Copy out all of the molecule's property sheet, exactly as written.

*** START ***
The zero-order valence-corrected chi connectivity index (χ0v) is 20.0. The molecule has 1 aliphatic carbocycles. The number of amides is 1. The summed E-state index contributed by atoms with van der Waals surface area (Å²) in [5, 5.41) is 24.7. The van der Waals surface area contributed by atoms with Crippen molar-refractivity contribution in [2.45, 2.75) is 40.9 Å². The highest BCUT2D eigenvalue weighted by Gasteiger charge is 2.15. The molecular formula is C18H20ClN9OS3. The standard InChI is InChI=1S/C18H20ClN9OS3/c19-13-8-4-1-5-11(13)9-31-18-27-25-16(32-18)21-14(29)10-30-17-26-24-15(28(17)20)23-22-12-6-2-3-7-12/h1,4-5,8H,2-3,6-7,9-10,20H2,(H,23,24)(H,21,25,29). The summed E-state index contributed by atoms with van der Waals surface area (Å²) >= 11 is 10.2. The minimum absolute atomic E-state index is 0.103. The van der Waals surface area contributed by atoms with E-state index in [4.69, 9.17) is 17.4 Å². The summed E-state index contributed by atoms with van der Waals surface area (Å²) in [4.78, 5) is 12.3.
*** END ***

The zero-order valence-corrected chi connectivity index (χ0v) is 20.0. The molecule has 1 aliphatic carbocycles. The number of amides is 1. The summed E-state index contributed by atoms with van der Waals surface area (Å²) in [5, 5.41) is 24.7. The van der Waals surface area contributed by atoms with Crippen molar-refractivity contribution in [2.45, 2.75) is 40.9 Å². The highest BCUT2D eigenvalue weighted by Gasteiger charge is 2.15. The molecular formula is C18H20ClN9OS3. The standard InChI is InChI=1S/C18H20ClN9OS3/c19-13-8-4-1-5-11(13)9-31-18-27-25-16(32-18)21-14(29)10-30-17-26-24-15(28(17)20)23-22-12-6-2-3-7-12/h1,4-5,8H,2-3,6-7,9-10,20H2,(H,23,24)(H,21,25,29). The summed E-state index contributed by atoms with van der Waals surface area (Å²) >= 11 is 10.2. The minimum absolute atomic E-state index is 0.103. The van der Waals surface area contributed by atoms with E-state index in [4.69, 9.17) is 17.4 Å². The summed E-state index contributed by atoms with van der Waals surface area (Å²) in [4.78, 5) is 12.3.